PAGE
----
- Pattern prediction is the type of word prediction offered by all producers of word prediction — all except Co:Writer.
Linguistic Word Prediction
The type of prediction Co:Writer uses is called “Linguistic Word Prediction.” With Linguistic Word Prediction, Co:Writer knows the grammatical value of each word in its dictionaries. When Co:Writer learns new words collected from articles or student writing, it automatically assign grammar to them. With grammar-based intelligence, Co:Writer can accurately predict words within the framework of valid sentence structures. It also gives flexibility to the words it learns by automatically predicting in multiple tenses and usages.
Dictionary size has been somewhat confusing to customers when comparing word prediction programs. One would assume that a dictionary that contains 100,000 words contains more prediction choices than a dictionary like Co:Writer’s largest option, which offers only 40,000 words. False. Because Co:Writer uses linguistic prediction, its dictionaries often utilize root words. Grammar-smart Co:Writer understands that words can be used in different capacities, as a noun, as a verb and as an adjective, therein eliminating the necessity of carrying separate entries of the word in the dictionary. In addition to reducing dictionary size, linguistic prediction sharpens word usage, providing superior prediction as students begin to increase productivity and write more descriptive sentences. In addition to the hundreds of thousands of elementary, middle school, and high school students, there are a number of college-level students and even a few doctoral candidates using Co:Writer.
If you have access to word prediction alternatives you might try the following sentence patterns as a comparative test.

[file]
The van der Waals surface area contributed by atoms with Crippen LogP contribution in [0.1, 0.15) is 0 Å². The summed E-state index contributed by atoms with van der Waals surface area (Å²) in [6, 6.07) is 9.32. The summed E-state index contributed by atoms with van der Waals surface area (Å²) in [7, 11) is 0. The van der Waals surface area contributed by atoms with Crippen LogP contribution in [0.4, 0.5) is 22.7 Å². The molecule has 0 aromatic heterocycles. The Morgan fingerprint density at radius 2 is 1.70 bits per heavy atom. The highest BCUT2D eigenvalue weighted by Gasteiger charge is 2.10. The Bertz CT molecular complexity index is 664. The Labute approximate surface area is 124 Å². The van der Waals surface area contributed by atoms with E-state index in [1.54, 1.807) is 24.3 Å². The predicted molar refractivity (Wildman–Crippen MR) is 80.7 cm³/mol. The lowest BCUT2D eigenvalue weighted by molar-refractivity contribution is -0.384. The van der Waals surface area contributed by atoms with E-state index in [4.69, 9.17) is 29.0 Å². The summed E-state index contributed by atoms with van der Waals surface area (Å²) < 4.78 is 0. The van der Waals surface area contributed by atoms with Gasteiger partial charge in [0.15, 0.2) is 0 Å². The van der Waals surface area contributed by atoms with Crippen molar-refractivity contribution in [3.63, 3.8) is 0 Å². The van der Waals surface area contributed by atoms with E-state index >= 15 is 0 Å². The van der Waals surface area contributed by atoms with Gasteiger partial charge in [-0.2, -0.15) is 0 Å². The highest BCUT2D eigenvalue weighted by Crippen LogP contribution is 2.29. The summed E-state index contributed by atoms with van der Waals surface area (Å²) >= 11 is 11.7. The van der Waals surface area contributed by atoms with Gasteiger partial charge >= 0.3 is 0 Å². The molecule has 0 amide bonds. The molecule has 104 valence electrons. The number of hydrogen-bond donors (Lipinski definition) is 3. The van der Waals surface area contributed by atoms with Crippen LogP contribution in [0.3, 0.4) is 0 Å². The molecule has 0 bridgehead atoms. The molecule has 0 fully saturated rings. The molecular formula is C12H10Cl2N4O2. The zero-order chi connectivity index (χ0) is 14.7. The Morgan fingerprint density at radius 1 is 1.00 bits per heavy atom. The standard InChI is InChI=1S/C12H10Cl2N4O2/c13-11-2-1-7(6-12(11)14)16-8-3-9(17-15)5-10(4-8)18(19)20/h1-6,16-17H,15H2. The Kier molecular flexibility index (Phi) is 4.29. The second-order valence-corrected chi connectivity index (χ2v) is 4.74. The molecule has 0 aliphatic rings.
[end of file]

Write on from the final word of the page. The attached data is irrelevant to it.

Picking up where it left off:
- Dogs are furry. (noun, verb, adj.) (When you typed d-o, did you get plural noun choices? You did using Co:Writer!)
- Three very mangy dogs ran down the street. (adj., adv., adj., noun, verb…etc.) (After typing three, very, mangy, you get plural noun choices, then you get plural verb tenses. This is the type of prediction you will NOT get with pattern prediction products.) All word prediction should be able to get simple sentences like, “I am happy.” or, “The fish is swimming.” with minimal keystrokes. If a student has to type fis for “fish”, the prediction is not good enough. As students learn to write richer sentences, Co:Writer goes beyond ‘simple’ by utilizing advanced linguistic prediction. It provides the critical modeling of word forms, subject-verb agreement and pronoun and article use.
Critical Features and Performance Standards
Grammar Usage and Dictionaries
There are five main dictionaries to choose from within Co:Writer. A main dictionary is selected based on the writer’s ability level and provides appropriately leveled word choices that help the student build good first sentences. In addition to utilizing words from the main dictionaries, Co:Writer automatically collects and assigns grammar to most new and learned words too. For example, if a student is using the Intermediate Dictionary (12K) and wants to write about Mars and the rover “Spirit”, which is not found in the main dictionary, Co:Writer will automatically collect, assign grammar and, in correct context, predict the proper noun “Spirit” the next time the student types the word. Typically, new or collected words will only consist of proper nouns and acronyms. When using Co:Writer, no less than three dictionaries are always running simultaneously-a main dictionary, a collected words dictionary AND the writer’s personal dictionary. Co:Writer can refine predicted words even further by applying…